THIRTY-TWO HOURS AFTER Hattie and her mother and sisters creptthrough the Georgia woods to thetrain station, thirty-two hours on hard seatsin the commotion of the Negro car, Hattie wasstartled from a light sleep by thetrain conductor’s bellow, “Broad StreetStation,Philadelphia!” Hattie clambered from the train,her skirt still hemmed with Georgia mud, thedream of Philadelphia round as amarble in her mouth and the fear of it a needle in her chest.Hattie and Mama,Pearl and Marion climbed the steps from the train platform up into the mainhallof the station. It was dim despite the midday sun. The domed roof arched.Pigeons cooed inthe rafters. Hattie was only fourteen then, slim as a finger.She stood with her mother andsisters at the crowd’sedge, the four of them waiting for a break in the flow of people sothey toomight move toward the double doors at the far end of the station. Hattiestepped intothe multitude. Mama called, “Come back! You’ll be lost in all those people. You’ll belost!” Hattie looked back in panic; she thought her mother was rightbehind her. The crowd wastoo thick for her to turn back, and she was bornealong on the current of people. She gainedthe double doors and was pushed outonto a long sidewalk that ran the length of the station.
The main thoroughfare was congested with more people than Hattiehad ever seen in one place.The sun was high. Automobile exhaust hung in the airalongside the tar smell of asphaltsoftening in the heat and the sickening odorof garbage rotting. Wheels rumbled on the pavingstones, engines revved,paperboys called the headlines. Across the street a man in dirtyclothes stoodon the corner wailing a song, his hands at his sides, palms upturned.Hattieresisted the urge to cover her ears to block the rushing city sounds. Shesmelled the absenceof trees before she saw it. Things were bigger inPhiladelphia—that was true—and therewasmore of everything, too much of everything. But Hattie did not see apromised land in thistumult. It was, she thought, only Atlanta on a largerscale. She could manage it. But even asshe declared herself adequate to thecity, her knees knocked under her skirt and sweat rolleddown her back. Ahundred people had passed her in the few moments she’dbeen standing outside,but none of them were her mother and sisters. Hattie’s eyes hurt with the effort of scanningthe faces of the passersby.
A cart at the end of the sidewalk caught her eye. Hattie had neverseen a flower vendor’scart. A white man sat on a stool with hisshirtsleeves rolled and his hat tipped forwardagainst the sun. Hattie set hersatchel on the sidewalk and wiped her sweaty palms on herskirt. A Negro womanapproached the cart. She indicated a bunch of flowers. The white manstood—he did not hesitate, his body didn’t contortinto a posture of menace—and took theflowers from abucket. Before wrapping them in paper, he shook the water gently from thestems.The Negro woman handed him the money. Had their hands brushed?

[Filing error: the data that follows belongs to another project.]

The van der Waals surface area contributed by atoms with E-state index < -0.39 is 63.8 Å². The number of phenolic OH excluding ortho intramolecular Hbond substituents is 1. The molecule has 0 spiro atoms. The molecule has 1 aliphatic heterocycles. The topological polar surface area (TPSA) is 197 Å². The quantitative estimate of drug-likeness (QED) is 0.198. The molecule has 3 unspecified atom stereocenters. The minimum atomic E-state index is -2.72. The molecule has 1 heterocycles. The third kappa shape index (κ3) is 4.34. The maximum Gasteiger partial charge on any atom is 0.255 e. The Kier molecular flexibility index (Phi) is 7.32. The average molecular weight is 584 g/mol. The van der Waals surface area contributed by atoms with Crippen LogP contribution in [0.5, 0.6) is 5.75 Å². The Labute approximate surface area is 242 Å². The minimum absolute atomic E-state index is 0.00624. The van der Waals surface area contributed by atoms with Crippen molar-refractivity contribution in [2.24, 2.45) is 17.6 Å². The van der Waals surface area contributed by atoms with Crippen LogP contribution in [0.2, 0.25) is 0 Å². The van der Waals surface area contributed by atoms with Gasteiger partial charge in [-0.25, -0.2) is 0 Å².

As the woman with the flowers took her change and moved to put itin her purse, she upset threeof the flower arrangements. Vases and blossomstumbled from the cart and crashed on to thepavement. Hattie stiffened, waitingfor the inevitable explosion. She waited for the otherNegroes to step back andaway from the object of the violence that was surely coming. Shewaited for themoment in which she would have to shield her eyes from the woman andwhateverhorror would ensue. The vendor stooped to pick up the mess. The Negrowoman gestured
apologetically and reached into her purse again, presumably to payfor what she’d damaged. Ina couple of minutes it was allsettled, and the woman walked on down the street with her nosein the paper coneof flowers, as if nothing had happened.
Hattie looked more closely at the crowd on the sidewalk. TheNegroes did not step into thegutters to let the whites pass and they did notstare doggedly at their own feet. Four Negrogirls walked by, teenagers likeHattie, chatting to one another. Just girls in conversation,giggling and easy,the way only white girls walked and talked in the city streets ofGeorgia.Hattie leaned forward to watch them progress down the block. At last,her mother and sistersexited the station and came to stand next to her. “Mama,”Hattie said. “I’llnever go back.Never.”
作者Ayana Mathis，原文出自于The Twelve Tribes of Hattie. This passage is set in 1923。
1、主旨题Which choicecan best summarize the passage?
2、目的题，考查文章第一段词组“roundas a marble in her mouth”和”a needle in her chest”的效果和目的;
7、黑人妇女和白人花商之间的冲突在即，Hattie认为many black people对此会是什么反应;
9、目的题，文章最后一段话第一句Hattielooks more closely at the crowds on the street的作用;
10、文章最后一段，文章将费城街上的四个谈笑的black girls和佐治亚街上的white girls做了怎样的对比。